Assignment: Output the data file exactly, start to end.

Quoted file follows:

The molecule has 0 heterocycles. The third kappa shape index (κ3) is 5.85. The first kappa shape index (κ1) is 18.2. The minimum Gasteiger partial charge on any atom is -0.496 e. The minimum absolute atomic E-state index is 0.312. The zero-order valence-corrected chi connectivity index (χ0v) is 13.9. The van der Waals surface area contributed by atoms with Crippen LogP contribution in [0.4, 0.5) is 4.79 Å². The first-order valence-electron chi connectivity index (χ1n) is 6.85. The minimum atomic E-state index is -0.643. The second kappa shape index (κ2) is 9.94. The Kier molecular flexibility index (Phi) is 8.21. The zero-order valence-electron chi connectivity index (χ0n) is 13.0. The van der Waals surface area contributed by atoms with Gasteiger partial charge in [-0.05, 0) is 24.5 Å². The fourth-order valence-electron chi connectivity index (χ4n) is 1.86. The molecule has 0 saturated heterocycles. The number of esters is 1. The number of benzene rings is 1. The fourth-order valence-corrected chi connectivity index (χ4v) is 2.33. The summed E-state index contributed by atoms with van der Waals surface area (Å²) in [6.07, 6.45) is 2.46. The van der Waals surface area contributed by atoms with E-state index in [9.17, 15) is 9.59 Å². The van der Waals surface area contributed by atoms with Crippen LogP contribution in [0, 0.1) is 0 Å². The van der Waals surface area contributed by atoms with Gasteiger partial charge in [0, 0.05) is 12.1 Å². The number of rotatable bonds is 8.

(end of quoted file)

The molecule has 0 heterocycles. The third kappa shape index (κ3) is 5.85. The first kappa shape index (κ1) is 18.2. The minimum Gasteiger partial charge on any atom is -0.496 e. The minimum absolute atomic E-state index is 0.312. The zero-order valence-corrected chi connectivity index (χ0v) is 13.9. The van der Waals surface area contributed by atoms with Crippen LogP contribution in [0.4, 0.5) is 4.79 Å². The first-order valence-electron chi connectivity index (χ1n) is 6.85. The minimum atomic E-state index is -0.643. The second kappa shape index (κ2) is 9.94. The Kier molecular flexibility index (Phi) is 8.21. The zero-order valence-electron chi connectivity index (χ0n) is 13.0. The van der Waals surface area contributed by atoms with Gasteiger partial charge in [-0.05, 0) is 24.5 Å². The fourth-order valence-electron chi connectivity index (χ4n) is 1.86. The molecule has 0 saturated heterocycles. The number of esters is 1. The number of benzene rings is 1. The fourth-order valence-corrected chi connectivity index (χ4v) is 2.33. The summed E-state index contributed by atoms with van der Waals surface area (Å²) in [6.07, 6.45) is 2.46. The van der Waals surface area contributed by atoms with E-state index in [9.17, 15) is 9.59 Å². The van der Waals surface area contributed by atoms with Crippen LogP contribution in [0, 0.1) is 0 Å². The van der Waals surface area contributed by atoms with Gasteiger partial charge in [0, 0.05) is 12.1 Å². The number of rotatable bonds is 8.